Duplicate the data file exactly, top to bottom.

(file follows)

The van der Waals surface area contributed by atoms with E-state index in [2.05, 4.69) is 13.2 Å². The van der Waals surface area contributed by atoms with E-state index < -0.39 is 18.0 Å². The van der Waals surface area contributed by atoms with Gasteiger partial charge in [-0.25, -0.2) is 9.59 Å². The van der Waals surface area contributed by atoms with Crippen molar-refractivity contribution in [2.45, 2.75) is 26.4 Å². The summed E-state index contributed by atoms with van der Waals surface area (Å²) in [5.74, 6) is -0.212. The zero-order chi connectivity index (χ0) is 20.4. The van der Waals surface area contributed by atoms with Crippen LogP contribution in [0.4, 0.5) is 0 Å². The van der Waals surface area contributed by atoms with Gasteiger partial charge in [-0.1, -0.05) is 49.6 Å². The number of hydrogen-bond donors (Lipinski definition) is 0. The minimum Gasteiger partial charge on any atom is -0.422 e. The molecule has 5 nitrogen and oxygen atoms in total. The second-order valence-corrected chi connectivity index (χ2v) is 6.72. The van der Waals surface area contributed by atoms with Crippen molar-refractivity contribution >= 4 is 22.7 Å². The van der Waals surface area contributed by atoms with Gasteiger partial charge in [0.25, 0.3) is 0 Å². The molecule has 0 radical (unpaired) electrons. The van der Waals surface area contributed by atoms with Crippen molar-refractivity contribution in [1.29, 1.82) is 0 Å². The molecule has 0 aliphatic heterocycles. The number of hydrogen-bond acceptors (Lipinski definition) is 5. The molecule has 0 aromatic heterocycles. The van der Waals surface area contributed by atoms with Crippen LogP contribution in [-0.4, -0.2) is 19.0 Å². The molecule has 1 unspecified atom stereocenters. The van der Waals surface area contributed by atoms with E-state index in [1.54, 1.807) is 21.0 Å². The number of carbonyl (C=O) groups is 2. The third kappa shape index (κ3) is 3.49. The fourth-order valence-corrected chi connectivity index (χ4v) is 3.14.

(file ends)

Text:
The van der Waals surface area contributed by atoms with E-state index in [2.05, 4.69) is 13.2 Å². The van der Waals surface area contributed by atoms with E-state index < -0.39 is 18.0 Å². The van der Waals surface area contributed by atoms with Gasteiger partial charge in [-0.25, -0.2) is 9.59 Å². The van der Waals surface area contributed by atoms with Crippen molar-refractivity contribution in [2.45, 2.75) is 26.4 Å². The summed E-state index contributed by atoms with van der Waals surface area (Å²) in [5.74, 6) is -0.212. The zero-order chi connectivity index (χ0) is 20.4. The van der Waals surface area contributed by atoms with Crippen LogP contribution in [0.4, 0.5) is 0 Å². The van der Waals surface area contributed by atoms with Gasteiger partial charge in [-0.1, -0.05) is 49.6 Å². The number of hydrogen-bond donors (Lipinski definition) is 0. The minimum Gasteiger partial charge on any atom is -0.422 e. The molecule has 5 nitrogen and oxygen atoms in total. The second-order valence-corrected chi connectivity index (χ2v) is 6.72. The van der Waals surface area contributed by atoms with Crippen molar-refractivity contribution >= 4 is 22.7 Å². The van der Waals surface area contributed by atoms with Gasteiger partial charge in [0.25, 0.3) is 0 Å². The molecule has 0 radical (unpaired) electrons. The van der Waals surface area contributed by atoms with Crippen molar-refractivity contribution in [1.29, 1.82) is 0 Å². The molecule has 0 aliphatic heterocycles. The number of hydrogen-bond acceptors (Lipinski definition) is 5. The molecule has 0 aromatic heterocycles. The van der Waals surface area contributed by atoms with Crippen LogP contribution in [-0.4, -0.2) is 19.0 Å². The molecule has 1 unspecified atom stereocenters. The van der Waals surface area contributed by atoms with E-state index in [1.54, 1.807) is 21.0 Å². The number of carbonyl (C=O) groups is 2. The third kappa shape index (κ3) is 3.49. The fourth-order valence-corrected chi connectivity index (χ4v) is 3.14.